Clear off your dusty shelves and make a host of old-school media compact and accessible by converting them into convenient digital files
From the Print Edition:
Jeremy Irons, March/April 2013
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I suspect that, like me, most of you started taking pictures long before the age of digital cameras, and have prints, negatives and possibly slides both from your own efforts and those of relatives from previous generations. It’s tough to enjoy these images when they’re stashed away in shoeboxes, though, and your Facebook friends certainly can’t see them. It’s scanning time.
The HP Officejet described above does a nice job scanning photographic prints, but you’ll get even better results with the Epson Perfection V500 Photo scanner ($150), which handles not only paper prints but slides and negatives as well. And yes, it can also scan documents, albeit without an automatic document feeder.
One feature that sets the Epson apart from the competition is a built-in technology called Digital ICE. A key challenge when scanning slides and negatives is dealing with dust on the original—you’re enlarging them far more than you would with a printed image, and even minor flaws become very noticeable. Digital ICE analyzes your scan and automatically removes most of these specks and imperfections. It’s not perfect, but it’s a huge help. Another useful function, found in the included software, is a color restoration process that brings faded photos back to life.
The Perfection V500 also speeds up the scanning process by handling multiple photos at once. Place several pictures on the 8.5 x 11.7 inch glass and the scanning software will detect that there are a number of separate shots, processing them as individual images during a single scanning pass. You can also scan two strips of negatives (up to six photos each) or four 35mm slides at once.
A key part of my scanning routine is Adobe Photoshop Elements 11, a $100 photo-editing program available for both PCs and Macs. While the full Photoshop program sells for $700, Photoshop Elements draws on the same sophisticated technology, strips out some pro-level features and lets the rest of us improve our photos tremendously with minimum effort. While the Elements feature set is both wide and deep, there are two distinctive functions that make it indispensable for me. The first is the Healing Brush. If there’s a speck on your scan, this tool intelligently analyzes the area around the flaw and eliminates it. It’s fast, easy, and nearly miraculous.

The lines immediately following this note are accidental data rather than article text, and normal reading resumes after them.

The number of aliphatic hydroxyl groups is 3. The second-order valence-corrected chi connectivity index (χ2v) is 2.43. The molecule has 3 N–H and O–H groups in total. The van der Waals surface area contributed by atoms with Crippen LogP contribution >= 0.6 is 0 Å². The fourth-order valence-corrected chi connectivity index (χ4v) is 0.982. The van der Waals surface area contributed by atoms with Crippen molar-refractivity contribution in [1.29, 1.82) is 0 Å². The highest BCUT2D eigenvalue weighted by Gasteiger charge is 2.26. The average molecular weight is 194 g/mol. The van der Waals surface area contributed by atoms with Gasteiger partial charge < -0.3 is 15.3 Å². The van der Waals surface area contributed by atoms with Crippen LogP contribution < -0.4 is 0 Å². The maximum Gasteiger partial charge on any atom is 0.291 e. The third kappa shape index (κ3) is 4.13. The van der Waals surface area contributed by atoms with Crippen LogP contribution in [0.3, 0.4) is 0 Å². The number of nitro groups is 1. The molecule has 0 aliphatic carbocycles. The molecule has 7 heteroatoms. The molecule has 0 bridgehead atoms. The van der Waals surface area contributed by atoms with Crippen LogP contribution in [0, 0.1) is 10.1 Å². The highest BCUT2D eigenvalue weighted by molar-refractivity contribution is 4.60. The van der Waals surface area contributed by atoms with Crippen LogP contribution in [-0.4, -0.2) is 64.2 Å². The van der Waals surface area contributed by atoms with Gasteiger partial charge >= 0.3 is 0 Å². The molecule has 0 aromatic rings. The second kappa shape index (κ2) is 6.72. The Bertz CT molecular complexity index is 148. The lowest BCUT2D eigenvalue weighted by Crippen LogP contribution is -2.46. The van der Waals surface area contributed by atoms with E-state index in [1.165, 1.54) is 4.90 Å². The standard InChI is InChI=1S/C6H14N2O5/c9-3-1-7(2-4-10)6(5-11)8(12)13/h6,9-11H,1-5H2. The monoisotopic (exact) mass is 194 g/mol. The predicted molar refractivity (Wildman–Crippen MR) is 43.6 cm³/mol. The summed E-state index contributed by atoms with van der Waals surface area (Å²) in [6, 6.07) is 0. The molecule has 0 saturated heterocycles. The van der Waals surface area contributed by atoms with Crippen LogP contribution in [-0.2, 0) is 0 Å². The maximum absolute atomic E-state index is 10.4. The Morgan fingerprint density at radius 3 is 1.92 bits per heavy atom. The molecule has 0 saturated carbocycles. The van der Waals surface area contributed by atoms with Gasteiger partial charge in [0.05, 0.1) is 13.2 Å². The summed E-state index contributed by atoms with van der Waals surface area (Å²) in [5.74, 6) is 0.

The other standout Elements feature is the Elements Organizer, a powerful system for bringing order to your photo collection. Organizer lets you tag pictures with relevant labels, then quickly search for photos based on that information. You can use a single tag—say, my daughter’s name. But you can also combine tags—I can look for a photo of my daughter with our dog or my daughter on Thanksgiving, and have all relevant images instantly appear. What’s more, Elements Organizer can streamline the tagging process by searching for a face you’ve identified throughout your photo collection. Yes, you’ll want to review the results before accepting them, but I’ve found this face recognition process very accurate and tremendously helpful.
There’s one additional consideration that must be noted when it comes to photo scanning—it’s a time-consuming task, particularly when it comes to slides and negatives. You’ll need to insert individual filmstrips or slides into a plastic carrier, and the scanning process itself is much slower than a relatively low-resolution document scan. I’m happy to fiddle with photos while watching sitcoms in the evening, but if you have a large number of photos you want digitized quickly, an outside service is probably your best bet. I sent a selection of prints, negatives and slides to ScanMyPhotos.com and they returned clean, handsome high-resolution scans on DVD. You can have individual pictures scanned (prices vary by quantity, starting at 12 cents per print, 39 cents per negative frame, and 74 cents per slide). If you have a substantial collection of prints or slides to digitize, though, take a look at their $245 prepaid box offers. They’ll send you an empty box that you can fill up with photos.
The box for prints holds about 1,800 4x6’s (though you can mix and match print sizes) and the slide box holds about 540 35mm slides. For that one-time investment, you get an instant family archive to share with family and friends, with no muss, fuss or bother.
Ink on paper is terrific technology—inexpensive, highly portable, widely available, easy to share—but even this former book editor and longtime magazine writer has come to appreciate the advantages of digital e-book readers. You can fit an entire library in a device that weighs half a pound. Order a book online and have it delivered in seconds. Change the size of text to suit your preferences. Good stuff.
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